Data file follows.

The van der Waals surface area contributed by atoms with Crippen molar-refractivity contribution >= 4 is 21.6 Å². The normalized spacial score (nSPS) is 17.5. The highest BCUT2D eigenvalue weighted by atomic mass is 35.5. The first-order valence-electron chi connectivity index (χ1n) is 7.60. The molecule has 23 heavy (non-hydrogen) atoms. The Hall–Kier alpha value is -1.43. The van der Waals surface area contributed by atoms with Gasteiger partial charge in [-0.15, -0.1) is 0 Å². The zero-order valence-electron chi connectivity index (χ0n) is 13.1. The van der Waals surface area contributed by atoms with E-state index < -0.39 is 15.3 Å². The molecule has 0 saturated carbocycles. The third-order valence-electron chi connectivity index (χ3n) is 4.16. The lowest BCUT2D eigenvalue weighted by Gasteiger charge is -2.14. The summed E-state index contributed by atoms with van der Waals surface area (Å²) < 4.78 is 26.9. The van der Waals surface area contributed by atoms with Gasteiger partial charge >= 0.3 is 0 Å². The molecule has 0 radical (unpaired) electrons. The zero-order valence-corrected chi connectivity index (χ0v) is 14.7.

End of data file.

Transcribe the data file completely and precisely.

The van der Waals surface area contributed by atoms with Crippen molar-refractivity contribution >= 4 is 21.6 Å². The normalized spacial score (nSPS) is 17.5. The highest BCUT2D eigenvalue weighted by atomic mass is 35.5. The first-order valence-electron chi connectivity index (χ1n) is 7.60. The molecule has 23 heavy (non-hydrogen) atoms. The Hall–Kier alpha value is -1.43. The van der Waals surface area contributed by atoms with Gasteiger partial charge in [-0.15, -0.1) is 0 Å². The zero-order valence-electron chi connectivity index (χ0n) is 13.1. The van der Waals surface area contributed by atoms with E-state index < -0.39 is 15.3 Å². The molecule has 0 saturated carbocycles. The third-order valence-electron chi connectivity index (χ3n) is 4.16. The lowest BCUT2D eigenvalue weighted by Gasteiger charge is -2.14. The summed E-state index contributed by atoms with van der Waals surface area (Å²) < 4.78 is 26.9. The van der Waals surface area contributed by atoms with Gasteiger partial charge >= 0.3 is 0 Å². The molecule has 0 radical (unpaired) electrons. The zero-order valence-corrected chi connectivity index (χ0v) is 14.7.